Code change would be to the detriment of Aspen
Recently BendonAdams, an Aspen-area consulting firm that represents developers, sent out a postcard with a link to a survey regarding a proposed code change. They have a client that wants to build multi-unit complexes on Aspen’s extra-small residential lots (under 6,000 square feet), which is currently not allowed.
Aspen City Council required them to conduct some community outreach so BendonAdams designed this survey and is gathering and tabulating the results. This clearly seems like a conflict of interest.
Shouldn’t an independent party be conducting the survey and doing an impact study rather than relying on the party that has a financial interest in the results to control this process? This is a potentially momentous code change that affects at least 24 Aspen residential properties, nine of which are historic, including the controversial 1020 E. Cooper, another BendonAdams project. Hmmm…
The resulting permanent increase in density would impact day-to-day, year-round life of all residents and would enable developers to make millions while overbuilding already crowded neighborhoods, leading to, among other things, loss of neighborhood green and air space, darker streets and an overall feeling of concrete jungle, big-city living. Is high density in almost every nook and cranny of Aspen and the loss of our cultural heritage found in our mix of home styles really in the best long-term interest of Aspen? Isn’t there a better plan?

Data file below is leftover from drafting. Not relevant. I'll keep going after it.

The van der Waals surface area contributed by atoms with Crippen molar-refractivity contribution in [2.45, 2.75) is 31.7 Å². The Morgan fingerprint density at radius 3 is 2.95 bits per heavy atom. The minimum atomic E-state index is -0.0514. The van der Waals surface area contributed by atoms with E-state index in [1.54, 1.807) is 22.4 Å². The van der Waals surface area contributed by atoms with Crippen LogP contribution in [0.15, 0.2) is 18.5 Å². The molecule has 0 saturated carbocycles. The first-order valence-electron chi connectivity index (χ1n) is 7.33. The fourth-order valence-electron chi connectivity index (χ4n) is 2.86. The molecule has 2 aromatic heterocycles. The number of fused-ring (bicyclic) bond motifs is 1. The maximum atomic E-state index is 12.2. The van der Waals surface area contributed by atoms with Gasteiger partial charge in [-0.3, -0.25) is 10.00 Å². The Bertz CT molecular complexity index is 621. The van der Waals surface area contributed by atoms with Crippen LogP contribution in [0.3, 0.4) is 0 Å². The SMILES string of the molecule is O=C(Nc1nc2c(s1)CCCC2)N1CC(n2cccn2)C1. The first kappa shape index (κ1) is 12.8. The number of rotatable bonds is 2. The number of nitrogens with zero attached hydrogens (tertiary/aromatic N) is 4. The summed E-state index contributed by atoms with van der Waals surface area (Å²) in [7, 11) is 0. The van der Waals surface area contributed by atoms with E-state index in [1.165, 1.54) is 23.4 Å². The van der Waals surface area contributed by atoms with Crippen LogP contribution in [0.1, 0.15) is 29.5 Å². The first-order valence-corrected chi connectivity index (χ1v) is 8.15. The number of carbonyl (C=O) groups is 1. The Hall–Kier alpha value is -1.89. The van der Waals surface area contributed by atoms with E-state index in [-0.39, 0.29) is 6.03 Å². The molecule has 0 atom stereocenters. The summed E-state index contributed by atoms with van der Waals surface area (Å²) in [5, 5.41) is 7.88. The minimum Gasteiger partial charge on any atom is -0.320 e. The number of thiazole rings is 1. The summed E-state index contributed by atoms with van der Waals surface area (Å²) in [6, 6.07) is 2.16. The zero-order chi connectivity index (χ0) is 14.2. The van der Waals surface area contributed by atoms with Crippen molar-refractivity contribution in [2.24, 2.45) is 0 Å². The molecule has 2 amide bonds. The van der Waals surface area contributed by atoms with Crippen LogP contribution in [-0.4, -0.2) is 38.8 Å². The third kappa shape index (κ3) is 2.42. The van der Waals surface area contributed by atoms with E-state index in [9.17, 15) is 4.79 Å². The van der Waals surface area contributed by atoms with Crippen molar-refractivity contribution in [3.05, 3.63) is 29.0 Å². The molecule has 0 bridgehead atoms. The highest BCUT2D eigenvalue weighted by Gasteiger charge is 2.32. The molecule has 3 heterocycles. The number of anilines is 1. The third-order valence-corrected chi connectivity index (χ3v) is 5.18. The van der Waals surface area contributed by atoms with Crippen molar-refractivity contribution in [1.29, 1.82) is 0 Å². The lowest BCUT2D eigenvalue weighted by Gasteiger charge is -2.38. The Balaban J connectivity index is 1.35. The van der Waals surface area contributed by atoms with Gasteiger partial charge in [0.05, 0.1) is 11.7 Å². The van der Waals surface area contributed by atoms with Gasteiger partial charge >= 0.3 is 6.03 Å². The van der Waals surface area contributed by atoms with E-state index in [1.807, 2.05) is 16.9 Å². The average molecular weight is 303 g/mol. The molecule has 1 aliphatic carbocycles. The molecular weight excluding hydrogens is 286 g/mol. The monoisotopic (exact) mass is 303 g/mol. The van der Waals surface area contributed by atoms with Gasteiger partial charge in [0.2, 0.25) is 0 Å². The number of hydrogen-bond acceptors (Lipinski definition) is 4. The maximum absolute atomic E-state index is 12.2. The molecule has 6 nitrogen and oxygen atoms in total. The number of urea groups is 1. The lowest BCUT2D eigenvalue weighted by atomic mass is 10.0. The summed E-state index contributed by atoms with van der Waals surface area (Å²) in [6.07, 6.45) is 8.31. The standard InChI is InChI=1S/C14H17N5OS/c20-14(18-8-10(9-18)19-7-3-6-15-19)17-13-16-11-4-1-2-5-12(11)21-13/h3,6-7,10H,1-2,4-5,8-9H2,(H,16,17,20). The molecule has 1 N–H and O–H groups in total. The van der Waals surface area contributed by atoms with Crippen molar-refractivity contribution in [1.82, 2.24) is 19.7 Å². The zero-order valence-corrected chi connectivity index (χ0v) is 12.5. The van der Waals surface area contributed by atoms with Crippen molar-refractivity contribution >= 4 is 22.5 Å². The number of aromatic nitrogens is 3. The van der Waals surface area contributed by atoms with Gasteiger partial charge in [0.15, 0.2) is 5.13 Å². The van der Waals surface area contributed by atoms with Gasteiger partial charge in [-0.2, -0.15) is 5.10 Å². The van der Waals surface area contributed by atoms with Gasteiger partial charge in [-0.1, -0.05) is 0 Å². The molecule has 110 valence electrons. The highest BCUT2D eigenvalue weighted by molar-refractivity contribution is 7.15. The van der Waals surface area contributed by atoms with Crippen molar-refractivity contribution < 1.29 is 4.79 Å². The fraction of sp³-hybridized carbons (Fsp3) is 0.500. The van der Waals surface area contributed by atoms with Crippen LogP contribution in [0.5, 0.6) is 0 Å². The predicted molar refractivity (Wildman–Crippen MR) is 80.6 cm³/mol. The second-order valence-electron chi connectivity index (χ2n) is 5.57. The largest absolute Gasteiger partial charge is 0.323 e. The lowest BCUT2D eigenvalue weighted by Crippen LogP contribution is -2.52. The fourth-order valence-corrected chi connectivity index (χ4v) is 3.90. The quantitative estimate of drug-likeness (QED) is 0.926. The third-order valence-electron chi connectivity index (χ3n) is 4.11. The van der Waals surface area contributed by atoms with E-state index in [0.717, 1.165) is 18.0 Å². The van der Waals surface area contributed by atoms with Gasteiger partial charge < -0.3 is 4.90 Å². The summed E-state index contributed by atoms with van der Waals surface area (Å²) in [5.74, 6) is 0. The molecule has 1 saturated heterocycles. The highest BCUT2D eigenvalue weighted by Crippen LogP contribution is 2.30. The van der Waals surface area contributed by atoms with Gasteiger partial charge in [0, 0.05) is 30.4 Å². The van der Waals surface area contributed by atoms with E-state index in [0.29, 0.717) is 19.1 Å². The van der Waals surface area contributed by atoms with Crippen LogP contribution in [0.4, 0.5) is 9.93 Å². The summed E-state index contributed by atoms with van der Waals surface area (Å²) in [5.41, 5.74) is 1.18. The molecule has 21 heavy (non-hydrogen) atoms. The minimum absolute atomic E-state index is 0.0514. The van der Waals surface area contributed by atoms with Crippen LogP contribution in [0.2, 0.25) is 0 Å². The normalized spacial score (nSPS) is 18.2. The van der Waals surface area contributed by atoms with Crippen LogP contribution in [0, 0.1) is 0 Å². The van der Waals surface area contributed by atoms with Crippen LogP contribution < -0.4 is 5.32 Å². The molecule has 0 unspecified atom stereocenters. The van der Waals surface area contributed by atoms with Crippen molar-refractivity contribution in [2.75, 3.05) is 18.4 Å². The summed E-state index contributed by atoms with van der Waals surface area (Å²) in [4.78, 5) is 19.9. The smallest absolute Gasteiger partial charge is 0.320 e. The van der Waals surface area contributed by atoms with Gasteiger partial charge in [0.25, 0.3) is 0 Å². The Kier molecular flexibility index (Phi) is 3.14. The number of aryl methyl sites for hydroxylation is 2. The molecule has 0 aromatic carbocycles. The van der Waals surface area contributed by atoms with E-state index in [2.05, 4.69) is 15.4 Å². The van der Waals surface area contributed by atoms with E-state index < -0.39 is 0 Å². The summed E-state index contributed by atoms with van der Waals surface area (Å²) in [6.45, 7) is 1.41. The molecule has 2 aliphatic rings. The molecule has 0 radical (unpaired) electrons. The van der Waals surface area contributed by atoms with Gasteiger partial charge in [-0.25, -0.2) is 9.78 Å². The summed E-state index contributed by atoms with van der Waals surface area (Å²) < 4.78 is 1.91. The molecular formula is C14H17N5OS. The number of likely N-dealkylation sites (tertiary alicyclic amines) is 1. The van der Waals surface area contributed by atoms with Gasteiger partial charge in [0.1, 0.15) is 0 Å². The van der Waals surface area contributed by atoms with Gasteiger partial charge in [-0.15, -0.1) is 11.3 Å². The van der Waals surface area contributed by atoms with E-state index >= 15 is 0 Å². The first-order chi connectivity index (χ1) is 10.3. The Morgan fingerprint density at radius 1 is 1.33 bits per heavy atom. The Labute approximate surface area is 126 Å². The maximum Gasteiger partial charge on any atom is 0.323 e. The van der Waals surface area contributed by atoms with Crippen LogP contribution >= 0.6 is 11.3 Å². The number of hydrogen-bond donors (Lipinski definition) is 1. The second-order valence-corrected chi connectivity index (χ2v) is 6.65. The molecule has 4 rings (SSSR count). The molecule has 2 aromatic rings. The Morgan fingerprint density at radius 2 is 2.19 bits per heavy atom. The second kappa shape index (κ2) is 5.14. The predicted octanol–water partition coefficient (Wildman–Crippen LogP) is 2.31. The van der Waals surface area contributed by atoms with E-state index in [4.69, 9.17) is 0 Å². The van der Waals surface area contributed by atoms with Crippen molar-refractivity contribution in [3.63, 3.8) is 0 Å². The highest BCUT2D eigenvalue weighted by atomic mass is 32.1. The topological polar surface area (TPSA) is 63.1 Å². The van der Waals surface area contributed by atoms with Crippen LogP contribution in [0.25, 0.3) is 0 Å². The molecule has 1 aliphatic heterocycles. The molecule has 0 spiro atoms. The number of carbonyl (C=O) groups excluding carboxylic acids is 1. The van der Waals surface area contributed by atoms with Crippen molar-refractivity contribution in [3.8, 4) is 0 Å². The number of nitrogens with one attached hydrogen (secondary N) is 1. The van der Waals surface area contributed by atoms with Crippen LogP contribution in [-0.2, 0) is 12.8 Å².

But no matter what, this code change shouldn’t be decided until there’s a comprehensive master plan for Aspen growth agreed upon by citizens and not just the city and developers.
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This is in response to Dan Perl’s letter in support of the Ascendigo proposed location in Missouri Heights (“Let’s stand behind Ascendigo”). It saddens me that Mr. Perl has not read the many letters written…